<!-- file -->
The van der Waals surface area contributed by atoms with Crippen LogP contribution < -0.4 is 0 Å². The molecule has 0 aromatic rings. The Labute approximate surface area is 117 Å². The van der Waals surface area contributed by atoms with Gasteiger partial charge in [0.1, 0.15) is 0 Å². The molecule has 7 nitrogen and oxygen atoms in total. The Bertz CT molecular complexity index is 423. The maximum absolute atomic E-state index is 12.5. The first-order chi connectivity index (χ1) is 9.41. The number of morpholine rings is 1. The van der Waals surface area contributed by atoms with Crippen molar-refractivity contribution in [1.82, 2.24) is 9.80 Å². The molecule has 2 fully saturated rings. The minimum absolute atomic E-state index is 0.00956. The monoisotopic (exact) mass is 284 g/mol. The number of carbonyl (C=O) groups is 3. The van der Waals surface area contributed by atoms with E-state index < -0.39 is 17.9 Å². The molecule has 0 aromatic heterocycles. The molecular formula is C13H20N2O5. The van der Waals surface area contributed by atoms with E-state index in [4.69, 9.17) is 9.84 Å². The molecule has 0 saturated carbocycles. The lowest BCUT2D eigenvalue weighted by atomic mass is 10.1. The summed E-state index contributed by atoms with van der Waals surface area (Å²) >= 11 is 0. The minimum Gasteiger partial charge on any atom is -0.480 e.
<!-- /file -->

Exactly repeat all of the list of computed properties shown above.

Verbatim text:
The van der Waals surface area contributed by atoms with Crippen LogP contribution < -0.4 is 0 Å². The molecule has 0 aromatic rings. The Labute approximate surface area is 117 Å². The van der Waals surface area contributed by atoms with Gasteiger partial charge in [0.1, 0.15) is 0 Å². The molecule has 7 nitrogen and oxygen atoms in total. The Bertz CT molecular complexity index is 423. The maximum absolute atomic E-state index is 12.5. The first-order chi connectivity index (χ1) is 9.41. The number of morpholine rings is 1. The van der Waals surface area contributed by atoms with Crippen molar-refractivity contribution in [1.82, 2.24) is 9.80 Å². The molecule has 2 fully saturated rings. The minimum absolute atomic E-state index is 0.00956. The monoisotopic (exact) mass is 284 g/mol. The number of carbonyl (C=O) groups is 3. The van der Waals surface area contributed by atoms with E-state index < -0.39 is 17.9 Å². The molecule has 0 aromatic heterocycles. The molecular formula is C13H20N2O5. The van der Waals surface area contributed by atoms with E-state index in [4.69, 9.17) is 9.84 Å². The molecule has 0 saturated carbocycles. The lowest BCUT2D eigenvalue weighted by atomic mass is 10.1. The summed E-state index contributed by atoms with van der Waals surface area (Å²) >= 11 is 0. The minimum Gasteiger partial charge on any atom is -0.480 e.